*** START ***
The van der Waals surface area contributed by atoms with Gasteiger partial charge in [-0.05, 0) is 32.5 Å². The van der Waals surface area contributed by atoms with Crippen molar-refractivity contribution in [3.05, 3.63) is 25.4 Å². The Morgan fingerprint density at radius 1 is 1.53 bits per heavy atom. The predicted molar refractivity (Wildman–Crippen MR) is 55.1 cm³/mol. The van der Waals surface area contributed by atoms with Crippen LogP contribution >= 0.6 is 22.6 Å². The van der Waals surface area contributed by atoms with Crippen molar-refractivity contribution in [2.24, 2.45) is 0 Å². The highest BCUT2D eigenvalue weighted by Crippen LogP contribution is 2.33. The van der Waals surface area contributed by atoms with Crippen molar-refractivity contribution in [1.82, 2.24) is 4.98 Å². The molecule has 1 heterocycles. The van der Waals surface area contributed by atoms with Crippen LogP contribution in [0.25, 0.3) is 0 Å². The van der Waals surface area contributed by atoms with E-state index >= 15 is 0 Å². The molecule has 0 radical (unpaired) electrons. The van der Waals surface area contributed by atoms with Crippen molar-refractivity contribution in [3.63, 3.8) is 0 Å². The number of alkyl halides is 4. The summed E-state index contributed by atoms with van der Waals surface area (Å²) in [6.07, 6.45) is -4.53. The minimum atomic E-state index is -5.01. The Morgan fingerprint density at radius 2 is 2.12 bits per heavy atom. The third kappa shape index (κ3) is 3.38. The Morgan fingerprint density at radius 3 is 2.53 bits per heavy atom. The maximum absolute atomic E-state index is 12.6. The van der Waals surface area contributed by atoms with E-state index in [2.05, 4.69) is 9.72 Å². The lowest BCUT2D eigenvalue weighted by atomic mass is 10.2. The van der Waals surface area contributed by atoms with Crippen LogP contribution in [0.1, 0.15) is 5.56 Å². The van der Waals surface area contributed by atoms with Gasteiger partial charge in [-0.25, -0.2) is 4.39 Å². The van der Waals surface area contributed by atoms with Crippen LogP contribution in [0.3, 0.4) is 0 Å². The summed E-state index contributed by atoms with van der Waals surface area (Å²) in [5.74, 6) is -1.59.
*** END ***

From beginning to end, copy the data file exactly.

The van der Waals surface area contributed by atoms with Gasteiger partial charge in [-0.05, 0) is 32.5 Å². The van der Waals surface area contributed by atoms with Crippen molar-refractivity contribution in [3.05, 3.63) is 25.4 Å². The Morgan fingerprint density at radius 1 is 1.53 bits per heavy atom. The predicted molar refractivity (Wildman–Crippen MR) is 55.1 cm³/mol. The van der Waals surface area contributed by atoms with Crippen LogP contribution >= 0.6 is 22.6 Å². The van der Waals surface area contributed by atoms with Crippen molar-refractivity contribution in [2.24, 2.45) is 0 Å². The highest BCUT2D eigenvalue weighted by Crippen LogP contribution is 2.33. The van der Waals surface area contributed by atoms with Crippen molar-refractivity contribution in [1.82, 2.24) is 4.98 Å². The molecule has 1 heterocycles. The van der Waals surface area contributed by atoms with Crippen LogP contribution in [0.25, 0.3) is 0 Å². The van der Waals surface area contributed by atoms with E-state index >= 15 is 0 Å². The molecule has 0 radical (unpaired) electrons. The van der Waals surface area contributed by atoms with Crippen molar-refractivity contribution in [3.63, 3.8) is 0 Å². The number of alkyl halides is 4. The summed E-state index contributed by atoms with van der Waals surface area (Å²) in [6.07, 6.45) is -4.53. The minimum atomic E-state index is -5.01. The Morgan fingerprint density at radius 2 is 2.12 bits per heavy atom. The third kappa shape index (κ3) is 3.38. The Morgan fingerprint density at radius 3 is 2.53 bits per heavy atom. The maximum absolute atomic E-state index is 12.6. The van der Waals surface area contributed by atoms with E-state index in [2.05, 4.69) is 9.72 Å². The lowest BCUT2D eigenvalue weighted by atomic mass is 10.2. The van der Waals surface area contributed by atoms with Crippen LogP contribution in [0.1, 0.15) is 5.56 Å². The van der Waals surface area contributed by atoms with Gasteiger partial charge in [-0.25, -0.2) is 4.39 Å². The van der Waals surface area contributed by atoms with Crippen LogP contribution in [0.3, 0.4) is 0 Å². The summed E-state index contributed by atoms with van der Waals surface area (Å²) in [5.74, 6) is -1.59.